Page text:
A Lot or a Little?
What you will—and won't—find in this book.
It's mostly a story about cute dogs, but story and illustrations sneak in occasional reference to things that could interest grown-ups, including book about Proust, another by Stephen King (Cujo, misspelled Kujo, which is Not For Kids). George thinks clouds look like presidents, especially Abraham Lincoln.
Strong messages of friends being lots of fun, of how to go about making friends yourself, which work whether you're a dog or a kid.
Positive Role Models
Rosie's a bit shy, insecure but also has good instincts, knowing what to do in a crisis, being able to smooth things over afterward. Big dog Maurice is well-meaning but clueless; little dog Fifi is well-meaning but perhaps annoyingly bouncy. They build a great friendship. Among humans (mostly in background), Rosie's person, George, shows kindness, wisdom, seems a nice, comfortable person. People and dogs are shown as good companions having fun together. People model good behavior by supervising their dogs.
Violence & Scariness
In one scene, Maurice, a very big dog, picks up Fifi, a very little dog, in his mouth and proceeds to shake her like a rag doll until Rosie bites his leg to get him to stop. Everyone's fine and it's the beginning of a beautiful friendship all around, but sensitive kids may be a bit alarmed -- just like the dogs' humans are.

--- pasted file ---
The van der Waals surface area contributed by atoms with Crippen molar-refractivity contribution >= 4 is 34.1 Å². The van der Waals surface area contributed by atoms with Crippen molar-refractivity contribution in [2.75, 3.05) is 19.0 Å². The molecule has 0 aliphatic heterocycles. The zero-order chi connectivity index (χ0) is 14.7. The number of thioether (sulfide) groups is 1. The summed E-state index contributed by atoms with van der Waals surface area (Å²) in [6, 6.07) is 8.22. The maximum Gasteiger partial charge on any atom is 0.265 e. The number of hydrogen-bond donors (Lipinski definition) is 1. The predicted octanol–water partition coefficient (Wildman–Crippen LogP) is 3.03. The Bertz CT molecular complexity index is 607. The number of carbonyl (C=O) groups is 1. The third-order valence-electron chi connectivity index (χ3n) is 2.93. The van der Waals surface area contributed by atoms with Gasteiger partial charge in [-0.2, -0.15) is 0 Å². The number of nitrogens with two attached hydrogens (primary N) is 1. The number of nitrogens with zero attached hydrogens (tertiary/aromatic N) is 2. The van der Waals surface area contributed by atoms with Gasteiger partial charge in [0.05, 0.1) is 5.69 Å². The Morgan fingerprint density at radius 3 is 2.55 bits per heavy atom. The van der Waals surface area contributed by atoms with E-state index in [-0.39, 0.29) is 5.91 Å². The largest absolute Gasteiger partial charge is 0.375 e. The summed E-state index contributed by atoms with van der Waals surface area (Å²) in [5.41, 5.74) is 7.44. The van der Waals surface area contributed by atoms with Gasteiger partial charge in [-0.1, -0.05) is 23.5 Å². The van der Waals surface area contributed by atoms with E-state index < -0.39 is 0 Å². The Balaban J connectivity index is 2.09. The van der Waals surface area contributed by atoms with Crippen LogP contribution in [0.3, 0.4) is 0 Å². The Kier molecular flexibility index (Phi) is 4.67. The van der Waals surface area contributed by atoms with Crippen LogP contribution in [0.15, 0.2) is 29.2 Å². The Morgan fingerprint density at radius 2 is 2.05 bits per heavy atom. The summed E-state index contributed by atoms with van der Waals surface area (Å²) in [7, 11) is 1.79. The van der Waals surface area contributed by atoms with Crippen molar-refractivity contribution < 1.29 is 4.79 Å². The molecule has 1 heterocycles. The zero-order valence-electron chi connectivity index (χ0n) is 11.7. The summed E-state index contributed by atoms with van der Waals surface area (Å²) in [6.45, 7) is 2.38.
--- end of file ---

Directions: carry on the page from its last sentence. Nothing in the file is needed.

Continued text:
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Parents Need to Know
Parents need to know that Kate DiCamillo's picture book Good Rosie!, illustrated by Harry Bliss, is an endearing story about dogs making friends. It's pretty likely to be a hit with early readers, especially those who already love dogs, but it's also a great read-aloud choice with highly detailed, appealing illustrations that help tell the story. Kids facing new social scenes (such as preschool or school) will find it easy to relate to little terrier Rosie, who'd like to have a friend but is overwhelmed and scared by all the dogs she doesn't know at the dog park. There's a definite teachable moment about rough play as Maurice, a large but clueless dog, "plays" with tiny Fifi by shaking her like a rag doll, and Rosie has to bite his leg to make him stop. All ends well and the three become BFFs, with much better understanding.
Is It Any Good?
Kate DiCamillo's light, humorous touch and Harry Bliss's lively character illustrations make this tale of a little terrier's first trip to the dog park a great story. And it's a natural for kids facing new group situations, such as starting preschool or kindergarten. There's a lot to love in Good Rosie!, especially about friend-making skills and the fact that rough play may not be for everyone.
Did we miss something on diversity?
Research shows a connection between kids' healthy self-esteem and positive portrayals in media. That's why we've added a new "Diverse Representations" section to our reviews that will be rolling out on an ongoing basis. You can help us help kids by suggesting a diversity update.